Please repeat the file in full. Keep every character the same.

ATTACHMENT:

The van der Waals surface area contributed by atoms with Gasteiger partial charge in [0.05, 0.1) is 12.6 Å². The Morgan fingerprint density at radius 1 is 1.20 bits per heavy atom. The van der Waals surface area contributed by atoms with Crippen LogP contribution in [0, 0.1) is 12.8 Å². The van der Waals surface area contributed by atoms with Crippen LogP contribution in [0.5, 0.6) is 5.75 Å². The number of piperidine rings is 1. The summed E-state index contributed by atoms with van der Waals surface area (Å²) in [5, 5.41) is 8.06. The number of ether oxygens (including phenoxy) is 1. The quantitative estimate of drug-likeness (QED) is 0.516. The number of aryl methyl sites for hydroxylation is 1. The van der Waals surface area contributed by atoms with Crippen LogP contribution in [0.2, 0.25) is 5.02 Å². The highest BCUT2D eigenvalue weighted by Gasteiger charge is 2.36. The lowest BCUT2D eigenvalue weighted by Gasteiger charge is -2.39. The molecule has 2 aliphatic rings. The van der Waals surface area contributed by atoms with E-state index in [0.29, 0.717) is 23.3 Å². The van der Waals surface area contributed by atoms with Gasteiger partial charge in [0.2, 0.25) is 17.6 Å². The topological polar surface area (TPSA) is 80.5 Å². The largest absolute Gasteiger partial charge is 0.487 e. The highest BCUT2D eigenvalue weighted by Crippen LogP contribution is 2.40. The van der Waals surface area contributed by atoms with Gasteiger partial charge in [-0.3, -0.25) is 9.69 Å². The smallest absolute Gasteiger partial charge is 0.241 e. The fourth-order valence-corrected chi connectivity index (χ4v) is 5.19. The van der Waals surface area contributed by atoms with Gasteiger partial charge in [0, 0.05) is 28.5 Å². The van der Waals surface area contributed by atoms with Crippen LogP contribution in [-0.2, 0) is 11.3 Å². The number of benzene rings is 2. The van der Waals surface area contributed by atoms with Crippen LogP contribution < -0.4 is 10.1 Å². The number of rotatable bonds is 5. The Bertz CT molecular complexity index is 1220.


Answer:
The van der Waals surface area contributed by atoms with Gasteiger partial charge in [0.05, 0.1) is 12.6 Å². The Morgan fingerprint density at radius 1 is 1.20 bits per heavy atom. The van der Waals surface area contributed by atoms with Crippen LogP contribution in [0, 0.1) is 12.8 Å². The van der Waals surface area contributed by atoms with Crippen LogP contribution in [0.5, 0.6) is 5.75 Å². The number of piperidine rings is 1. The summed E-state index contributed by atoms with van der Waals surface area (Å²) in [5, 5.41) is 8.06. The number of ether oxygens (including phenoxy) is 1. The quantitative estimate of drug-likeness (QED) is 0.516. The number of aryl methyl sites for hydroxylation is 1. The van der Waals surface area contributed by atoms with Crippen LogP contribution in [0.2, 0.25) is 5.02 Å². The highest BCUT2D eigenvalue weighted by Gasteiger charge is 2.36. The lowest BCUT2D eigenvalue weighted by Gasteiger charge is -2.39. The molecule has 2 aliphatic rings. The van der Waals surface area contributed by atoms with E-state index in [0.29, 0.717) is 23.3 Å². The van der Waals surface area contributed by atoms with Gasteiger partial charge in [0.2, 0.25) is 17.6 Å². The topological polar surface area (TPSA) is 80.5 Å². The largest absolute Gasteiger partial charge is 0.487 e. The highest BCUT2D eigenvalue weighted by Crippen LogP contribution is 2.40. The van der Waals surface area contributed by atoms with Gasteiger partial charge in [-0.3, -0.25) is 9.69 Å². The smallest absolute Gasteiger partial charge is 0.241 e. The fourth-order valence-corrected chi connectivity index (χ4v) is 5.19. The van der Waals surface area contributed by atoms with Gasteiger partial charge in [0, 0.05) is 28.5 Å². The van der Waals surface area contributed by atoms with Crippen LogP contribution in [-0.2, 0) is 11.3 Å². The number of benzene rings is 2. The van der Waals surface area contributed by atoms with Crippen LogP contribution < -0.4 is 10.1 Å². The number of rotatable bonds is 5. The Bertz CT molecular complexity index is 1220.